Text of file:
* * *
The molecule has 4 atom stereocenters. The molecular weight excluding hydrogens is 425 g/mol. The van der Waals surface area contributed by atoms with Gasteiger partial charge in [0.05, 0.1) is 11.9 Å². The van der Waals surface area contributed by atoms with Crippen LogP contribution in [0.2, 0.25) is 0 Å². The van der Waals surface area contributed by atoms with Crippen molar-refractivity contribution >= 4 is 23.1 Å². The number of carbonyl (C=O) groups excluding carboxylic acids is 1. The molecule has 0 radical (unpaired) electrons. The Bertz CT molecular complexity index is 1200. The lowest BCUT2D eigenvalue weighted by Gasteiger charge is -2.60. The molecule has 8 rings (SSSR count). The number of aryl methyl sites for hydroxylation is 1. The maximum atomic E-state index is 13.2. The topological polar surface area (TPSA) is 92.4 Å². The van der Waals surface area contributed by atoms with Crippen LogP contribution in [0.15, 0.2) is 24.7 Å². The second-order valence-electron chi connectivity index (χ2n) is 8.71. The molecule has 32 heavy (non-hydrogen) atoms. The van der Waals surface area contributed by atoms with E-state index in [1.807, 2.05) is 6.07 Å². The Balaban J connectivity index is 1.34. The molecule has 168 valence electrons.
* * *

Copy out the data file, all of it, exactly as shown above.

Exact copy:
The molecule has 4 atom stereocenters. The molecular weight excluding hydrogens is 425 g/mol. The van der Waals surface area contributed by atoms with Gasteiger partial charge in [0.05, 0.1) is 11.9 Å². The van der Waals surface area contributed by atoms with Crippen LogP contribution in [0.2, 0.25) is 0 Å². The van der Waals surface area contributed by atoms with Crippen molar-refractivity contribution >= 4 is 23.1 Å². The number of carbonyl (C=O) groups excluding carboxylic acids is 1. The molecule has 0 radical (unpaired) electrons. The Bertz CT molecular complexity index is 1200. The lowest BCUT2D eigenvalue weighted by Gasteiger charge is -2.60. The molecule has 8 rings (SSSR count). The number of aryl methyl sites for hydroxylation is 1. The maximum atomic E-state index is 13.2. The topological polar surface area (TPSA) is 92.4 Å². The van der Waals surface area contributed by atoms with Crippen LogP contribution in [0.15, 0.2) is 24.7 Å². The second-order valence-electron chi connectivity index (χ2n) is 8.71. The molecule has 32 heavy (non-hydrogen) atoms. The van der Waals surface area contributed by atoms with E-state index in [1.807, 2.05) is 6.07 Å². The Balaban J connectivity index is 1.34. The molecule has 168 valence electrons.